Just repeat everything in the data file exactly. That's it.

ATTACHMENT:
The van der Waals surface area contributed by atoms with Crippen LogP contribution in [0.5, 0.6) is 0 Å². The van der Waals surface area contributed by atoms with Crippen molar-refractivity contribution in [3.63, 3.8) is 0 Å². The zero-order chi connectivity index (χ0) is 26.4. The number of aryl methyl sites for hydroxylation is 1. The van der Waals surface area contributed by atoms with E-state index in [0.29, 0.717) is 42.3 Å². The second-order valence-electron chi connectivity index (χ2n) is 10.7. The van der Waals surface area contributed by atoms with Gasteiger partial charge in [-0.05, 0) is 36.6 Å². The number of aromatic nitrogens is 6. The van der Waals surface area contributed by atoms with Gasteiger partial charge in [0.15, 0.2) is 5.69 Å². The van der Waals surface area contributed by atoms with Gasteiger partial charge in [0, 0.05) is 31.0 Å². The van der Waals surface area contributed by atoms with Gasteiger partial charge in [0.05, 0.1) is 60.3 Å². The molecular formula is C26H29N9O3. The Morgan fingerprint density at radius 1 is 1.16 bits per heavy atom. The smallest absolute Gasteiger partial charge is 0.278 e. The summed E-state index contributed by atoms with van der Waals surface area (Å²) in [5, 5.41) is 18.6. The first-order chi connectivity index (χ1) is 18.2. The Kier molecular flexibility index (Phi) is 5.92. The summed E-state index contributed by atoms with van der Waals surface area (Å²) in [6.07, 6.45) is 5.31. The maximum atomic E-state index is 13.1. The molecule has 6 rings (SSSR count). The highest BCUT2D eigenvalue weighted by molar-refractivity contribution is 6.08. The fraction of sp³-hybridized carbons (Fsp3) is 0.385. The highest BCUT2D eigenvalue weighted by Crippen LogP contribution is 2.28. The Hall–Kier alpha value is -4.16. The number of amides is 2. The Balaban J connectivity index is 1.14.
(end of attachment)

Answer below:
The van der Waals surface area contributed by atoms with Crippen LogP contribution in [0.5, 0.6) is 0 Å². The van der Waals surface area contributed by atoms with Crippen molar-refractivity contribution in [3.63, 3.8) is 0 Å². The zero-order chi connectivity index (χ0) is 26.4. The number of aryl methyl sites for hydroxylation is 1. The van der Waals surface area contributed by atoms with E-state index in [0.29, 0.717) is 42.3 Å². The second-order valence-electron chi connectivity index (χ2n) is 10.7. The van der Waals surface area contributed by atoms with Gasteiger partial charge in [-0.05, 0) is 36.6 Å². The number of aromatic nitrogens is 6. The van der Waals surface area contributed by atoms with Gasteiger partial charge in [0.15, 0.2) is 5.69 Å². The van der Waals surface area contributed by atoms with Gasteiger partial charge in [0, 0.05) is 31.0 Å². The van der Waals surface area contributed by atoms with Gasteiger partial charge in [0.05, 0.1) is 60.3 Å². The molecular formula is C26H29N9O3. The Morgan fingerprint density at radius 1 is 1.16 bits per heavy atom. The smallest absolute Gasteiger partial charge is 0.278 e. The summed E-state index contributed by atoms with van der Waals surface area (Å²) in [5, 5.41) is 18.6. The first-order chi connectivity index (χ1) is 18.2. The Kier molecular flexibility index (Phi) is 5.92. The summed E-state index contributed by atoms with van der Waals surface area (Å²) in [6.07, 6.45) is 5.31. The maximum atomic E-state index is 13.1. The molecule has 6 rings (SSSR count). The highest BCUT2D eigenvalue weighted by molar-refractivity contribution is 6.08. The fraction of sp³-hybridized carbons (Fsp3) is 0.385. The highest BCUT2D eigenvalue weighted by Crippen LogP contribution is 2.28. The Hall–Kier alpha value is -4.16. The number of amides is 2. The Balaban J connectivity index is 1.14.